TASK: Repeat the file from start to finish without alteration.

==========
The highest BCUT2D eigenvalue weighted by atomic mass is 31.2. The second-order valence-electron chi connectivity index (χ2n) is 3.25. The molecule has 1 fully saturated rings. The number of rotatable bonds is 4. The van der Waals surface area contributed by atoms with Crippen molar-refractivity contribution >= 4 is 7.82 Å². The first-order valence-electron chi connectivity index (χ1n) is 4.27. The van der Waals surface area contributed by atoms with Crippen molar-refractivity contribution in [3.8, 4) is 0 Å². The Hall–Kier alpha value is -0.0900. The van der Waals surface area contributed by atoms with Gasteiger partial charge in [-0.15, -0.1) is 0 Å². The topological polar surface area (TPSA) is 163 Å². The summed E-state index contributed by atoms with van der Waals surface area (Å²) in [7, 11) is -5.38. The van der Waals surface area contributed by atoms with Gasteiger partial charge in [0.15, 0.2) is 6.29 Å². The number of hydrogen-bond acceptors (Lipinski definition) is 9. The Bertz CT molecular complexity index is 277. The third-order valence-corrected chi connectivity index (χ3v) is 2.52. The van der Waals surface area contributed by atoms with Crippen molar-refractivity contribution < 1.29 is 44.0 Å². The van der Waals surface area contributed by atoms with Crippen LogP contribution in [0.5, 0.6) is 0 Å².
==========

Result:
The highest BCUT2D eigenvalue weighted by atomic mass is 31.2. The second-order valence-electron chi connectivity index (χ2n) is 3.25. The molecule has 1 fully saturated rings. The number of rotatable bonds is 4. The van der Waals surface area contributed by atoms with Crippen molar-refractivity contribution >= 4 is 7.82 Å². The first-order valence-electron chi connectivity index (χ1n) is 4.27. The van der Waals surface area contributed by atoms with Crippen molar-refractivity contribution in [3.8, 4) is 0 Å². The Hall–Kier alpha value is -0.0900. The van der Waals surface area contributed by atoms with Gasteiger partial charge in [-0.15, -0.1) is 0 Å². The topological polar surface area (TPSA) is 163 Å². The summed E-state index contributed by atoms with van der Waals surface area (Å²) in [7, 11) is -5.38. The van der Waals surface area contributed by atoms with Gasteiger partial charge in [0.15, 0.2) is 6.29 Å². The number of hydrogen-bond acceptors (Lipinski definition) is 9. The Bertz CT molecular complexity index is 277. The third-order valence-corrected chi connectivity index (χ3v) is 2.52. The van der Waals surface area contributed by atoms with Crippen molar-refractivity contribution < 1.29 is 44.0 Å². The van der Waals surface area contributed by atoms with Crippen LogP contribution in [0.5, 0.6) is 0 Å².